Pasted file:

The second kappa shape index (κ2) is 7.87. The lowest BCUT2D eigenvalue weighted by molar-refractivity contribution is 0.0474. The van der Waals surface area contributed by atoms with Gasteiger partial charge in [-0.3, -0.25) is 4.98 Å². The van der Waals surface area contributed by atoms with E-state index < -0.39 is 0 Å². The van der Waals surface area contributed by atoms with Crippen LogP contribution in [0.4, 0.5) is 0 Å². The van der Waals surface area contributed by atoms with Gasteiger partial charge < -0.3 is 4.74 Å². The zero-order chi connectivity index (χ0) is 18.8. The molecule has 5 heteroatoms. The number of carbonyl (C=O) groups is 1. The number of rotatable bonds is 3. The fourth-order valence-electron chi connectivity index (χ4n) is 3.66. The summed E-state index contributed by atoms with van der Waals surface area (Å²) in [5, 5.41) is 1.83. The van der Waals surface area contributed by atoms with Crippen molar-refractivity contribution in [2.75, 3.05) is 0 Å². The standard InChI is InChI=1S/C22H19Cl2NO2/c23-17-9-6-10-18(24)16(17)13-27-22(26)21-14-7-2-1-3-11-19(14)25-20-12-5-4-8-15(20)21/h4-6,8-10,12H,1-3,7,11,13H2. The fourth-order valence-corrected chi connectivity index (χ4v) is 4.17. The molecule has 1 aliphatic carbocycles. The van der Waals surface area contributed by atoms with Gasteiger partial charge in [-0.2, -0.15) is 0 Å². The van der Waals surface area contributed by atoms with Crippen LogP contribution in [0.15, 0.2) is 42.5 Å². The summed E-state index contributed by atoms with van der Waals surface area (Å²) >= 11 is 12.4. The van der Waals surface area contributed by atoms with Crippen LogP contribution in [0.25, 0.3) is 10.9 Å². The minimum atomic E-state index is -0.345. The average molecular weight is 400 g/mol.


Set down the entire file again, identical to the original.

The second kappa shape index (κ2) is 7.87. The lowest BCUT2D eigenvalue weighted by molar-refractivity contribution is 0.0474. The van der Waals surface area contributed by atoms with Gasteiger partial charge in [-0.3, -0.25) is 4.98 Å². The van der Waals surface area contributed by atoms with E-state index < -0.39 is 0 Å². The van der Waals surface area contributed by atoms with Crippen LogP contribution in [0.4, 0.5) is 0 Å². The van der Waals surface area contributed by atoms with Gasteiger partial charge < -0.3 is 4.74 Å². The zero-order chi connectivity index (χ0) is 18.8. The molecule has 5 heteroatoms. The number of carbonyl (C=O) groups is 1. The number of rotatable bonds is 3. The fourth-order valence-electron chi connectivity index (χ4n) is 3.66. The summed E-state index contributed by atoms with van der Waals surface area (Å²) in [5, 5.41) is 1.83. The van der Waals surface area contributed by atoms with Crippen molar-refractivity contribution in [2.75, 3.05) is 0 Å². The standard InChI is InChI=1S/C22H19Cl2NO2/c23-17-9-6-10-18(24)16(17)13-27-22(26)21-14-7-2-1-3-11-19(14)25-20-12-5-4-8-15(20)21/h4-6,8-10,12H,1-3,7,11,13H2. The fourth-order valence-corrected chi connectivity index (χ4v) is 4.17. The molecule has 1 aliphatic carbocycles. The van der Waals surface area contributed by atoms with Gasteiger partial charge in [-0.2, -0.15) is 0 Å². The van der Waals surface area contributed by atoms with Crippen LogP contribution in [0.15, 0.2) is 42.5 Å². The summed E-state index contributed by atoms with van der Waals surface area (Å²) >= 11 is 12.4. The van der Waals surface area contributed by atoms with Crippen LogP contribution in [0.25, 0.3) is 10.9 Å². The minimum atomic E-state index is -0.345. The average molecular weight is 400 g/mol.